George Dyer

(1755 - 1841 / England)

Ode On The Spring - Poem by George Dyer

See where the rosy-footed Spring
Dances forth in trim array,
Blithe as an Eastern bridal Queen,
To wed the lamp of day.
And see! where rising nature homage pays,
And all her breathing incense pour along;
The softest gales, the shrillest warblers lays,
The streams sweet murmur, and the poets song,
All, all are thine! Earth, Air, and Sea, and Sky,
All wake for thee, fair Spring, their sweetest minstrelsy.

I too the gentle influence feel,
And join the rapt'rous choral song;
And touch the lyre as soft I steal,
Oh Cam! — thy banks along.
Tho' on those banks no myrtle breathes perfume,
No rose unfolds its blushing beauties there,
No tulip there displays its gaudy bloom,
No stately lily decks the gay parterre;
Enclos'd within the garden's bright domain,
These all in Eastern pride still hold their golden reign.

Yet nature o'er the simple scene
Scatters wild beauties bright and gay,
As up they spring, a numerous train,
As fair and sweet as they.
To me the violet hath a balmy sweet,
To me the kingcup scatters golden hues,
E'en in the primrose modest beauties meet,
E'en the meek daisy can instruct the muse:
Mid fields in silent wonder she can stand,
And ev'n in field-flow'rs trace a master's matchless hand.

And see! the sportive sun-beams play,
Dancing on the crisped stream;
While thousand insects, light and gay,
Swift o'er the surface skim.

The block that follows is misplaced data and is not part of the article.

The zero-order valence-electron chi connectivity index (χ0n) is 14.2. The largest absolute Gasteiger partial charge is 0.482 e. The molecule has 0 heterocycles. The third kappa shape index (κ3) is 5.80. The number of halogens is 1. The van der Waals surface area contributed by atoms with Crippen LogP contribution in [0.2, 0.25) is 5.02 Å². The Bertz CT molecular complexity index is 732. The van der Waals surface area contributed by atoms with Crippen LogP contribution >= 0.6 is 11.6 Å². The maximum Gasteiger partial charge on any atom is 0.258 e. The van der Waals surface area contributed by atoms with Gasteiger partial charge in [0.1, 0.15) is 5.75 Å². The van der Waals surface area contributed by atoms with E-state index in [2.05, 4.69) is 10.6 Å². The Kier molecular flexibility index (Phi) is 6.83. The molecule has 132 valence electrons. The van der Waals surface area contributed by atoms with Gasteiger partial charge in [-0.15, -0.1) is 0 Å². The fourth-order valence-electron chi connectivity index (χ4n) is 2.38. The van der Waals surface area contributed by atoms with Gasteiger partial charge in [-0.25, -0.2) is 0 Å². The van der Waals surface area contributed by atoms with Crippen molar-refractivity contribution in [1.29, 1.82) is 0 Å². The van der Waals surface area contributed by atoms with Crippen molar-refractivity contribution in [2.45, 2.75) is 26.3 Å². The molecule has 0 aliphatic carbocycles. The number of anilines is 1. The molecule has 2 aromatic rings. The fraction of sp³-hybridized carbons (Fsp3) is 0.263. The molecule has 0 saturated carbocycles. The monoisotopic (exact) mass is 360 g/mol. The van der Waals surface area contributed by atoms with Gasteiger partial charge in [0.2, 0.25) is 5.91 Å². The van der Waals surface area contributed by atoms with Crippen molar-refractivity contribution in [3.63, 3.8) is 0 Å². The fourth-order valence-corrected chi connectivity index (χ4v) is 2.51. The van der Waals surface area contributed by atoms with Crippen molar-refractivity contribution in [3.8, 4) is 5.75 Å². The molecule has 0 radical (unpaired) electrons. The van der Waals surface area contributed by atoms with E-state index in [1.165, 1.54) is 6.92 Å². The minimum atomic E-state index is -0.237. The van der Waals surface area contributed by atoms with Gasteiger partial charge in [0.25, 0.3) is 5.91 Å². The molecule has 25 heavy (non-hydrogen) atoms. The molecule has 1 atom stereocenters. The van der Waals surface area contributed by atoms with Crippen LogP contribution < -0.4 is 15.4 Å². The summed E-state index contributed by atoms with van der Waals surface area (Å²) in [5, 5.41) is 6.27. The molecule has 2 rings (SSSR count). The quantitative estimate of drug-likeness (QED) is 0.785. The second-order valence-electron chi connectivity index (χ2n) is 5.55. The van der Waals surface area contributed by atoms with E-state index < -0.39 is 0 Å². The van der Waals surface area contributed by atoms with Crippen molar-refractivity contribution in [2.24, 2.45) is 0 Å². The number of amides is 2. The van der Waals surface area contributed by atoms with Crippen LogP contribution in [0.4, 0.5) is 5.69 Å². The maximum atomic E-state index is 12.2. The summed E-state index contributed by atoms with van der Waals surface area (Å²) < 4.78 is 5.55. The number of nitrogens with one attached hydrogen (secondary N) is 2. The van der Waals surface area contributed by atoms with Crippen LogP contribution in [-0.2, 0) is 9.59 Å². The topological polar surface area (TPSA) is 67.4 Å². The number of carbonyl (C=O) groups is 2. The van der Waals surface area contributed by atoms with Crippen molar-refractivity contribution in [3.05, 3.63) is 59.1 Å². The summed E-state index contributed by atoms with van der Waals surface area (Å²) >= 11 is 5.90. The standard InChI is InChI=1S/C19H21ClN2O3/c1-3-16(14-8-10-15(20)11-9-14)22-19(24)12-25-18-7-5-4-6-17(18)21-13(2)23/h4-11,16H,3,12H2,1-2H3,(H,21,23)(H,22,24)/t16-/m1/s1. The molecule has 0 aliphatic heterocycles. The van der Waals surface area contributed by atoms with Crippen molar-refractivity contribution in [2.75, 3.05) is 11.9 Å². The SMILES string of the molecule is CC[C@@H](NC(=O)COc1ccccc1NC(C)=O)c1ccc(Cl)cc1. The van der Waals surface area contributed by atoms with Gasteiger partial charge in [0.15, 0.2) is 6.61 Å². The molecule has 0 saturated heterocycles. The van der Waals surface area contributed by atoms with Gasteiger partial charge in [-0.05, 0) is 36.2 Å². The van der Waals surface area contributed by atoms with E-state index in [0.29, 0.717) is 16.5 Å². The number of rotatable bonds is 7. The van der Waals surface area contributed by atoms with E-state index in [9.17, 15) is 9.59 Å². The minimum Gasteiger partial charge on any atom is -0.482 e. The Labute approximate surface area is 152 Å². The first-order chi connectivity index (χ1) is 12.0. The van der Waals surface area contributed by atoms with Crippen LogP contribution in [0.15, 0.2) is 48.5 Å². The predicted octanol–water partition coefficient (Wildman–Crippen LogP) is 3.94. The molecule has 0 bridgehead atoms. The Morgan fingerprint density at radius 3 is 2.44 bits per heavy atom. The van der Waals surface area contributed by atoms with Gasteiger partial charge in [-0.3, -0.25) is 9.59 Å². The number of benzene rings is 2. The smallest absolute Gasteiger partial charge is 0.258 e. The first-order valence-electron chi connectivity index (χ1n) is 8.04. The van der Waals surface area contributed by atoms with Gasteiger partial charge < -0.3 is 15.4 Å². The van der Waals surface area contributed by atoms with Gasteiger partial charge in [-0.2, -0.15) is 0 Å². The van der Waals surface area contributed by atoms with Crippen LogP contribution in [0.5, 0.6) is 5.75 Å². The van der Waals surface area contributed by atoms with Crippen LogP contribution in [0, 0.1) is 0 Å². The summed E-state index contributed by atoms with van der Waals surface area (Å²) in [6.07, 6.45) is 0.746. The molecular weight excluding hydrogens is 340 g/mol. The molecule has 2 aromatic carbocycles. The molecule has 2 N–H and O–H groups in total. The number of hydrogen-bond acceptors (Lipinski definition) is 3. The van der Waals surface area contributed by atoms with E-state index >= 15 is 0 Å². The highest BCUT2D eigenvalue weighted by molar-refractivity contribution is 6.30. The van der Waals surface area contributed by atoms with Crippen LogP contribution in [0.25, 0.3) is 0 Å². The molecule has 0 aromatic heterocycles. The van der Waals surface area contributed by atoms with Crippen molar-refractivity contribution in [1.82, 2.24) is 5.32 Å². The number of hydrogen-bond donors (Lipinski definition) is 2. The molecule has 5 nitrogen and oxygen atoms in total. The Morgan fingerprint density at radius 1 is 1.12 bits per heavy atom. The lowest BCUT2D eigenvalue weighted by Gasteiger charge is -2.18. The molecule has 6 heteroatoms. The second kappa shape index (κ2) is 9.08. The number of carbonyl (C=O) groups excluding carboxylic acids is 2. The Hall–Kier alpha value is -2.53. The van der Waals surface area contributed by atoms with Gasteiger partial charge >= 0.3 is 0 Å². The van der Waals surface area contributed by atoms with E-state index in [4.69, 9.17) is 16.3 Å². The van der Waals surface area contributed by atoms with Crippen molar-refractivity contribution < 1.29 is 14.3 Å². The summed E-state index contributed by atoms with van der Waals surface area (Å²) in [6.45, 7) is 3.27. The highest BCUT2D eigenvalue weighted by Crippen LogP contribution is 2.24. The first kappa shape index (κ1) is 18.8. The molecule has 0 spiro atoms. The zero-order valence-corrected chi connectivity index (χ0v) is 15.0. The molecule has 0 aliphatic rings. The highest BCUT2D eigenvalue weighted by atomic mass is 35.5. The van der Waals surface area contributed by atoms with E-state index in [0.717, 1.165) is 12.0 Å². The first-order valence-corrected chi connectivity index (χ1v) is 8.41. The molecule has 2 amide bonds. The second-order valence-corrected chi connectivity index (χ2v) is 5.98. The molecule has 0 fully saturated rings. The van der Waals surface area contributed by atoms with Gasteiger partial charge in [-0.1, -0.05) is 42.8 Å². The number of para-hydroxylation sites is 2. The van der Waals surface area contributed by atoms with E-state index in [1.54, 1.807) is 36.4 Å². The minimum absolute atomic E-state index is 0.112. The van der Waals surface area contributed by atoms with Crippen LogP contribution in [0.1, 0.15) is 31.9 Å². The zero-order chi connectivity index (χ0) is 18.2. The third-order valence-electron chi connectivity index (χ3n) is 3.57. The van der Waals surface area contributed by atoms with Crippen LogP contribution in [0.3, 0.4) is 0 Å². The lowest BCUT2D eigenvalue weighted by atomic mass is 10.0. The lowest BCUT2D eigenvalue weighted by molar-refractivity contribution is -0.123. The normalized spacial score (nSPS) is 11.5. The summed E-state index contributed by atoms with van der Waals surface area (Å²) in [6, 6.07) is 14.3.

Nor does in vain the stately cygnet sail,
Nor roving bees buz on the flowery brink,
Nor fishes down the silver current steal,
Nor little songsters on the margin drink,
And playful oft their glossy pinions ply,
While with their feather'd mates they vernal gambols try.

Oh Spring! — I love thy gentle reign;—
Yet I will leave thee, gentle Spring,
If so his wisdom shall ordain
Who reigns, thy smiling King.
Yes, all thy clouds and skies of silver hues,
Thy meads, and vales, soft gales, and glossy bloom,
I'll leave them all, so friendly to the muse,
Should but thy Sov'reign say, Behold! I come.
And shatter'd too might sleep this feeble lyre,
Might I but hear, and view, and join th' immortal choir.

What tho' I love thee, Spring-tide fair,
Yet there's a brighter Spring above;
Gay laughs the Sun the livelong year,
And all is light and love.
There gales immortal sweetness breathe around;
There shine fair-smiling fruits and golden flowers,
Cherish'd, luxuriant on the laughing ground,
With Heav'n's own dews, and pure ambrosial show'rs.
There happy beings rest, their conquest won,
And reap from heavenly trees a never-with'ring crown.


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Poem Submitted: Monday, April 9, 2012



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